3 Inspiring Life Lessons We Can Learn From Champion Big Wave Surfer Mark Mathews
Sometimes the most inspiring life lessons come from the most extraordinary circumstances! Read how Champion Big Wave Surfer Mark Mathews keeps his head above waterChampion Big Wave Surfer Mark Mathews has valuable advice to share on tackling the biggest obstacles
Anyone who has worked in procurement for any length of time (or even a short time!) knows that sometimes the profession has its challenges. From supply chain shocks to the occasional toxic boss, sometimes we simply just want to quit.
And while we all feel overwhelmed or over it sometimes, we may also recognise that we might not need to quit, but to change our mindset instead.
One person who is an expert at mindset changes, owing to the fact that he has overcome some incredible challenges of his own, is champion big wave surfer Mark Mathews.
If you haven’t heard of Mark Mathews, it’s high time that you get acquainted.
As one of Australia’s most well-known professional big wave surfers, he has won numerous surfing competitions, as well as being awarded three Oakley Big Wave awards from surfing some of the world’s most treacherous and challenging waves.
In extremely exciting news, he’ll be a guest at this year’s CPO Forum. But if you simply can’t wait until then, here is a sneak peak into three inspiring life lessons that we can all learn from Mark:
Everyone has their low points
There’s no doubt that Mark Mathews has achieved a lot in life.
As a surfer, he gets to do what he loves every single day, and he’s also won nearly AUD $500,000 doing so. In addition to this, he’s also starred in multiple films and documentaries, including Fighting Fear in 2011 with other big-name surfers such as Mick Fanning and Kelly Slater.
Yet despite this glittering life, Mark is quick to mention that he, too, has had some extreme low points.
One in particular came after he suffered an excruciating accident in 2016. Told that he might never surf again, Mark admits that he entered a dark period of his life. Specifically, he says:
“I couldn’t even look at it [the ocean]”.
Facing your fear is important
From a physical perspective, there are certainly less risks inherent in working in procurement than there are out surfing some of the world’s biggest waves. But this doesn’t mean that we don’t all have fears to confront every single day.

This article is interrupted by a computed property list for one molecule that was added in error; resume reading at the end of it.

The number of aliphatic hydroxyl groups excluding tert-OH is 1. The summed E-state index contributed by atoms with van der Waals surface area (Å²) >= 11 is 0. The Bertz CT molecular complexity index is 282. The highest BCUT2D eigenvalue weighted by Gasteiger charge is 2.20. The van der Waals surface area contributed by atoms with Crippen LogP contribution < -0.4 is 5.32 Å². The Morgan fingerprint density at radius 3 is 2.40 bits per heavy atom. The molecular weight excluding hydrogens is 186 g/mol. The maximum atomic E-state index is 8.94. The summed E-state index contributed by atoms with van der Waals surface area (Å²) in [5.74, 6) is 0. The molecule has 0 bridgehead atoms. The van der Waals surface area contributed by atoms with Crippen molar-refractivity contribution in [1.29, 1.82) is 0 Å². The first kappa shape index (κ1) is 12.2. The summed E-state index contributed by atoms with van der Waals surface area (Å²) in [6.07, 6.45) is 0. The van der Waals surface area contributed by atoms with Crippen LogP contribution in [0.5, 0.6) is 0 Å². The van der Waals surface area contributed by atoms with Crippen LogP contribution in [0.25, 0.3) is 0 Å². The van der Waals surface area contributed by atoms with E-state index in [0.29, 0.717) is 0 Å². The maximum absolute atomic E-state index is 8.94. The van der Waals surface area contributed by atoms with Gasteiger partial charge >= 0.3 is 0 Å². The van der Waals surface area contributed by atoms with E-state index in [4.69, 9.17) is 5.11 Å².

Whatever your issue at work, it’s often not possible to run away from it. If that’s the case, Mark says, the best thing to do is face your fears head on.
Fear, he says, is all in your head, so you have to learn to ignore the feelings that make you want to run, and learn that you have the power to control how you feel.
Mark was able to put this theory into practice when, after his accident, he was able to slowly resume surfing. In fact, not only did Mark face his fear, but he also managed to make the most of his recovery period, using the time to not only slowly transition back to surfing, but also to launch his public speaking career.
‘[There was a] silver lining to being injured,’ he says. ‘It kickstarted me doing [public speaking] full time, so I’m ready for when I retire down the line.
I’ve been flying all over, delivering keynote talks to Google, Mastercard, a bunch of big organisations, like Commbank.’
Regularly practice gratitude
When you’re stressed or frustrated, you tend to focus on yourself and these feelings. One way, however, to change how you’re feeling is to practice gratitude.
And this is something that Mark, himself, is a master at.
Cultivating an emotional state of gratitude has numerous benefits for your mindset, says Mark, including decreasing your stress levels, improving your immune function, and strengthening relationships.
Research shows that gratitude can shift your nervous system from an anxious state to one where you’re able to cope with and recover from whatever you’re feeling.
Mark got a first-hand opportunity to practice gratitude when he was injured. Instead of focusing on the fact that he was injured and couldn’t do what he loved, he put his effort and energy into growing his public speaking career. Specifically, he says:
‘When I had the accident, the doctors were all freaked out like “You’re going to go through mass depression because your body’s going to change, you won’t have the adrenaline that you’re used to getting, so your hormone balance will change. But public speaking has helped so much, because for me public speaking is scarier than surfing. I get as much adrenaline from that.’
Mark is so passionate about this concept that he’s created his own gratitude technique, which he calls the ‘Gratitude Text’.
Want to experience this for yourself?